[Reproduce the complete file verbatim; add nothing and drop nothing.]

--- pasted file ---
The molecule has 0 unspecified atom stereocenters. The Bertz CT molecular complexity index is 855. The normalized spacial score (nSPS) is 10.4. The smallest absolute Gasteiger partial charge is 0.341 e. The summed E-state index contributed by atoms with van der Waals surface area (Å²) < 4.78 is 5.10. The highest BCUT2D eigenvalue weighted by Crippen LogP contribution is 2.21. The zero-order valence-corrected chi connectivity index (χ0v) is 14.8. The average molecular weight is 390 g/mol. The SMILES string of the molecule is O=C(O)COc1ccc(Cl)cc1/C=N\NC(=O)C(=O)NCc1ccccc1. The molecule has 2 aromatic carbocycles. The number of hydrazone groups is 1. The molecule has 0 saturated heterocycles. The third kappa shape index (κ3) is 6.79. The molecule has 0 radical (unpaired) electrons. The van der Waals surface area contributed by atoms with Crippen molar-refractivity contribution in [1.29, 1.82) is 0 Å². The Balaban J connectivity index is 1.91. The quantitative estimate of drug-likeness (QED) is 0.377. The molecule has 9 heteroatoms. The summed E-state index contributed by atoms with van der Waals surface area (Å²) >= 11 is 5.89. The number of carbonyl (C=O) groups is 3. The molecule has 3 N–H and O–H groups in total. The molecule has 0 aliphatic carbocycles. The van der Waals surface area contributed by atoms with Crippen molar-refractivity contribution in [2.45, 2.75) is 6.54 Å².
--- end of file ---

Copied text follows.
The molecule has 0 unspecified atom stereocenters. The Bertz CT molecular complexity index is 855. The normalized spacial score (nSPS) is 10.4. The smallest absolute Gasteiger partial charge is 0.341 e. The summed E-state index contributed by atoms with van der Waals surface area (Å²) < 4.78 is 5.10. The highest BCUT2D eigenvalue weighted by Crippen LogP contribution is 2.21. The zero-order valence-corrected chi connectivity index (χ0v) is 14.8. The average molecular weight is 390 g/mol. The SMILES string of the molecule is O=C(O)COc1ccc(Cl)cc1/C=N\NC(=O)C(=O)NCc1ccccc1. The molecule has 2 aromatic carbocycles. The number of hydrazone groups is 1. The molecule has 0 saturated heterocycles. The third kappa shape index (κ3) is 6.79. The molecule has 0 radical (unpaired) electrons. The van der Waals surface area contributed by atoms with Crippen molar-refractivity contribution in [1.29, 1.82) is 0 Å². The Balaban J connectivity index is 1.91. The quantitative estimate of drug-likeness (QED) is 0.377. The molecule has 9 heteroatoms. The summed E-state index contributed by atoms with van der Waals surface area (Å²) >= 11 is 5.89. The number of carbonyl (C=O) groups is 3. The molecule has 3 N–H and O–H groups in total. The molecule has 0 aliphatic carbocycles. The van der Waals surface area contributed by atoms with Crippen molar-refractivity contribution in [2.45, 2.75) is 6.54 Å².